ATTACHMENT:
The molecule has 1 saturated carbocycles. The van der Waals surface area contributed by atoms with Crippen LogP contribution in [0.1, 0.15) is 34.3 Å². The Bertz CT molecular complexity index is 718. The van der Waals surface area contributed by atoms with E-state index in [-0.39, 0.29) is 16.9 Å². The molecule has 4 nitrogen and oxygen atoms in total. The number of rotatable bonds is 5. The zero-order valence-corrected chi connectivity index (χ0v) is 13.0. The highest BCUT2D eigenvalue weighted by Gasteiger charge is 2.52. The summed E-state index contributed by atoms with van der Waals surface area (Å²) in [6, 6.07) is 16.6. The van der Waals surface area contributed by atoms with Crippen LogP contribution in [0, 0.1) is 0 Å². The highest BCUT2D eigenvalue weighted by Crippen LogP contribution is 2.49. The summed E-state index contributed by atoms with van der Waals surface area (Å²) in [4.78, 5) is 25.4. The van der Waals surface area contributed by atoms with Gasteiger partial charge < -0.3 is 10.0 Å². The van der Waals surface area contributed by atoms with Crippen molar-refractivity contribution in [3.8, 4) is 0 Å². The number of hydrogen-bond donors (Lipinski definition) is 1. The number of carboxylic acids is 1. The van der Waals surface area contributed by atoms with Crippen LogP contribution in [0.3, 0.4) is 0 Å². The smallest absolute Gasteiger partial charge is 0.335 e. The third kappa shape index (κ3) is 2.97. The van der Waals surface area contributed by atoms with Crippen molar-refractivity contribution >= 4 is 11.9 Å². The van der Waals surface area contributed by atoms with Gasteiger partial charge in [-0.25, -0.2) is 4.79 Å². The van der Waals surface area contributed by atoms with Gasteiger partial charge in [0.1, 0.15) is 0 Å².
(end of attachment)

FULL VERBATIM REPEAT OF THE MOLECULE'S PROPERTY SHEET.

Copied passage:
The molecule has 1 saturated carbocycles. The van der Waals surface area contributed by atoms with Crippen LogP contribution in [0.1, 0.15) is 34.3 Å². The Bertz CT molecular complexity index is 718. The van der Waals surface area contributed by atoms with E-state index in [-0.39, 0.29) is 16.9 Å². The molecule has 4 nitrogen and oxygen atoms in total. The number of rotatable bonds is 5. The zero-order valence-corrected chi connectivity index (χ0v) is 13.0. The highest BCUT2D eigenvalue weighted by Gasteiger charge is 2.52. The summed E-state index contributed by atoms with van der Waals surface area (Å²) in [6, 6.07) is 16.6. The van der Waals surface area contributed by atoms with Crippen LogP contribution in [0, 0.1) is 0 Å². The highest BCUT2D eigenvalue weighted by Crippen LogP contribution is 2.49. The summed E-state index contributed by atoms with van der Waals surface area (Å²) in [4.78, 5) is 25.4. The van der Waals surface area contributed by atoms with Gasteiger partial charge < -0.3 is 10.0 Å². The van der Waals surface area contributed by atoms with Crippen molar-refractivity contribution in [3.8, 4) is 0 Å². The number of hydrogen-bond donors (Lipinski definition) is 1. The number of carboxylic acids is 1. The van der Waals surface area contributed by atoms with Crippen LogP contribution in [0.3, 0.4) is 0 Å². The smallest absolute Gasteiger partial charge is 0.335 e. The third kappa shape index (κ3) is 2.97. The van der Waals surface area contributed by atoms with Crippen molar-refractivity contribution >= 4 is 11.9 Å². The van der Waals surface area contributed by atoms with Gasteiger partial charge in [-0.25, -0.2) is 4.79 Å². The van der Waals surface area contributed by atoms with Gasteiger partial charge in [0.1, 0.15) is 0 Å².